Quote of the Day: A-Rod isn’t gonna talk about the $6 million home run bonus

24 Comments

Everyone is talking about the bonus the Yankees seem intent on not paying Alex Rodriguez for tying and, eventually, passing Willie Mays for number four on the all-time home run list. Everyone, that is, except for A-Rod:

“I’m just happy to be playing baseball. That’s family business. That’s nowhere near where my energy is these days. My energy is playing the game tonight. Just baseball . . . “I’ve been in a good place for a while now, and it’s just fun to be playing baseball. I’ve learned my lesson. The old (A-Rod) is gone.”

The “old A-Rod” referring to litigious A-Rod. Which isn’t to say that he and/or the union won’t do something about this at some point, but it makes way more sense for him to wait until the season is over so he doesn’t have to answer questions about it and stuff all year.

As we’ve noted here many times in the past, the whole home run bonus thing is a legal matter which is hard to assess without actually having access to the marketing agreement that created the bonus. This isn’t necessarily like guaranteed player salaries or bonuses in standard contracts governed by the CBA. There may, in fact, be legal and straightforwardly defensible ways for the Yankees to withhold the bonuses, so talking about the team as “reneging” on the deal or breaching a contract is premature and could, technically speaking, be wrong.

Bigger picture, however, it’s impossible to see the Yankees’ effort to avoid paying on this as anything other than a bit of spite based on a rocky relationship with A-Rod over the past several years. To exploit a “because we can” argument as opposed to appreciating “because we should” reasoning. In this, it’s not unlike the Cubs dealings with Kris Bryant’s service time or, perhaps, the Angels’ understanding of their rights with respect to Josh Hamilton.

Put differently, what is legal and what is right is not often the same thing. And sometimes pursuing one of those ends means ignoring the other.

MLB crowds jump from ’21, still below pre-pandemic levels

mlb
Logan Riely/Getty Images
1 Comment

PHOENIX — Even with the homer heroics of sluggers like Aaron Judge and Albert Pujols, Major League Baseball wasn’t able to coax fans to ballparks at pre-pandemic levels this season, though attendance did jump substantially from the COVID-19 affected campaign in 2021.

The 30 MLB teams drew nearly 64.6 million fans for the regular season that ended Wednesday, which is up from the 45.3 million who attended games in 2021, according to baseball-reference.com. This year’s numbers are still down from the 68.5 million who attended games in 2019, which was the last season that wasn’t affected by the pandemic.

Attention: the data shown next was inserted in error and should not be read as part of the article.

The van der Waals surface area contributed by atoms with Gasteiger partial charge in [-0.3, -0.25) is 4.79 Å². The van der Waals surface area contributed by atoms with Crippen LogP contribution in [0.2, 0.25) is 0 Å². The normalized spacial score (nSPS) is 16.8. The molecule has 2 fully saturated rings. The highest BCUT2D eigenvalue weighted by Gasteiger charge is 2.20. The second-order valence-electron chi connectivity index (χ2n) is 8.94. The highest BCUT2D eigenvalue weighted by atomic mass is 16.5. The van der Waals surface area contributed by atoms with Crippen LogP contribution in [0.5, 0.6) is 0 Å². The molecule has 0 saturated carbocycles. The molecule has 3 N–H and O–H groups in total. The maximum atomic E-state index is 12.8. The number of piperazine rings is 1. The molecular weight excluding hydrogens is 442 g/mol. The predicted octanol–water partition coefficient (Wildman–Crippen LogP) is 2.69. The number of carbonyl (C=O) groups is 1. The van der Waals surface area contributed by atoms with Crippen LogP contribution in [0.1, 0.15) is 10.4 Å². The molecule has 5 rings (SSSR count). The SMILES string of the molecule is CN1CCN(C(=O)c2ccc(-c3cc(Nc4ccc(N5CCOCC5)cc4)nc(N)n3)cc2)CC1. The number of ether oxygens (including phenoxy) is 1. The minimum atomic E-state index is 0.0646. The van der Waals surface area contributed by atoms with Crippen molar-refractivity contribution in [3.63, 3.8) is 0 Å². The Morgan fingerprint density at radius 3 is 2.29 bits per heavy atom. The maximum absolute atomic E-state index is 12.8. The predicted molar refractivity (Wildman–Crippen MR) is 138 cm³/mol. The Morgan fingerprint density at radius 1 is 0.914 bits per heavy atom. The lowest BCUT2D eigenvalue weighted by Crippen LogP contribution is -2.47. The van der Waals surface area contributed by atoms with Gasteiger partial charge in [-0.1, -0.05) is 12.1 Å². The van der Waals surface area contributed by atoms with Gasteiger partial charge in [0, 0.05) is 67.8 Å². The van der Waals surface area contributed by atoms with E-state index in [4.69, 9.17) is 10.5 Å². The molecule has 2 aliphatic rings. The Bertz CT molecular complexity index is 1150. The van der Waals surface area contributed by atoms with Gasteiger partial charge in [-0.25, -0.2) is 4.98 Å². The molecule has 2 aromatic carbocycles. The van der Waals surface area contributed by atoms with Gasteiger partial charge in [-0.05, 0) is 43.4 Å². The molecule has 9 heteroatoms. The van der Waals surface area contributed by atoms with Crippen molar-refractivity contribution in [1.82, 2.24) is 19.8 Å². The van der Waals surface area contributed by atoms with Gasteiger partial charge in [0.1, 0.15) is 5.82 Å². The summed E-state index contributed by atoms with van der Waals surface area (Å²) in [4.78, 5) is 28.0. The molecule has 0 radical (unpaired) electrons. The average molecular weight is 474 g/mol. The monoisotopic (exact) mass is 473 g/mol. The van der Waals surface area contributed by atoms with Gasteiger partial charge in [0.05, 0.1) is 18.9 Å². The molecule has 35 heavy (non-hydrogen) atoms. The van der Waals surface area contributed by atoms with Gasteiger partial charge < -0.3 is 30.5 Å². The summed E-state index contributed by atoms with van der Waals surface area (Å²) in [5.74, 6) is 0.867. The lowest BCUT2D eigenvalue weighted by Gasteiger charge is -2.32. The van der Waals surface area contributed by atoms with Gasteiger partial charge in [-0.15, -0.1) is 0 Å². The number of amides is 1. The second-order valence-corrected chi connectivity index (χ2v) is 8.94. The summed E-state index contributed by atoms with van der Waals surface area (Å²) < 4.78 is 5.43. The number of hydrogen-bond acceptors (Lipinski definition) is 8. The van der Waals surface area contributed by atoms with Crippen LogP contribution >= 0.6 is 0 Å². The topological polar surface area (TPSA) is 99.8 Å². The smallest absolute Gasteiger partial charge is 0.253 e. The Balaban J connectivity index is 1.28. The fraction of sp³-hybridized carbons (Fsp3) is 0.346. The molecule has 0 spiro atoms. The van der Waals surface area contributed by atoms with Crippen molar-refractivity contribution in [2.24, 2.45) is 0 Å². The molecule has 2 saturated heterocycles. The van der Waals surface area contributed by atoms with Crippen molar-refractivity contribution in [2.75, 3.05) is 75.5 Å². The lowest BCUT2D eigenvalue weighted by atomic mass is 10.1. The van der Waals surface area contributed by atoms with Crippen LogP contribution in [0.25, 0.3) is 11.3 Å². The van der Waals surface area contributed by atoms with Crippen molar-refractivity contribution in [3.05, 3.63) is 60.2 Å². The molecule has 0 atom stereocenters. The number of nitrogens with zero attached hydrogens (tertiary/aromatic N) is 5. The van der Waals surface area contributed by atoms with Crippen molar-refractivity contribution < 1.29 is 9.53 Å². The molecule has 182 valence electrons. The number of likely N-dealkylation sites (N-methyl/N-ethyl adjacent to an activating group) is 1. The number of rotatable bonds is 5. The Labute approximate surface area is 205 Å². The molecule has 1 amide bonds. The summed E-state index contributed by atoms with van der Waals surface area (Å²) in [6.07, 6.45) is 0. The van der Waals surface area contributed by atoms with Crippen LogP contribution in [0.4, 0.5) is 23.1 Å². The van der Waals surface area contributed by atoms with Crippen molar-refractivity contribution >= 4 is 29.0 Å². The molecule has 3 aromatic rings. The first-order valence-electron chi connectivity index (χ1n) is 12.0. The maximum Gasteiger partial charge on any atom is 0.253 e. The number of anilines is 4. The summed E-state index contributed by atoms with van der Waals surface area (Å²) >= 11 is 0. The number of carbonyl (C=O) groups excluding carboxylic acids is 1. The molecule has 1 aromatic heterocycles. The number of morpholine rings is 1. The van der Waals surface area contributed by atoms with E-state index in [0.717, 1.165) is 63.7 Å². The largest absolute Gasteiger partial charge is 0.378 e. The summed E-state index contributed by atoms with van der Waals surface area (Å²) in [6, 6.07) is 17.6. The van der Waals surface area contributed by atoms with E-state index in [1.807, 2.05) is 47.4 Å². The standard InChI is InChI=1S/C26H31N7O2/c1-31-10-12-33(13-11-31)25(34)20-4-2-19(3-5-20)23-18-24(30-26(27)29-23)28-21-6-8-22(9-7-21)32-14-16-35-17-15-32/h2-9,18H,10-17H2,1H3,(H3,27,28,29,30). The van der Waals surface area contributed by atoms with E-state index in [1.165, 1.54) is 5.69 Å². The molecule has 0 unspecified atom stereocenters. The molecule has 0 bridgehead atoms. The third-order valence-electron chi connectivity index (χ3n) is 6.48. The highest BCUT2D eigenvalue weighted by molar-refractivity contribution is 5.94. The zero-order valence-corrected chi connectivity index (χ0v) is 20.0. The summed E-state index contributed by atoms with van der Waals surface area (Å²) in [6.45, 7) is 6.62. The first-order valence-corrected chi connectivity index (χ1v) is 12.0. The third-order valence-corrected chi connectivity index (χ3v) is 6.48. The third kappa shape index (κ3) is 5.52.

The 111-win Los Angeles Dodgers led baseball with 3.86 million fans flocking to Dodger Stadium for an average of 47,672 per contest. The Oakland Athletics – who lost 102 games, play in an aging stadium and are the constant subject of relocation rumors – finished last, drawing just 787,902 fans for an average of less than 10,000 per game.

The St. Louis Cardinals finished second, drawing 3.32 million fans. They were followed by the Yankees (3.14 million), defending World Series champion Braves (3.13 million) and Padres (2.99 million).

The Toronto Blue Jays saw the biggest jump in attendance, rising from 805,901 fans to about 2.65 million. They were followed by the Cardinals, Yankees, Mariners, Dodgers, and Mets, which all drew more than a million fans more than in 2021.

The Rangers and Reds were the only teams to draw fewer fans than in 2021.

Only the Rangers started the 2021 season at full capacity and all 30 teams weren’t at 100% until July. No fans were allowed to attend regular season games in 2020.

MLB attendance had been declining slowly for years – even before the pandemic – after hitting its high mark of 79.4 million in 2007. This year’s 64.6 million fans is the fewest in a non-COVID-19 season since the sport expanded to 30 teams in 1998.

The lost attendance has been balanced in some ways by higher viewership on the sport’s MLB.TV streaming service. Viewers watched 11.5 billion minutes of content in 2022, which was a record high and up nearly 10% from 2021.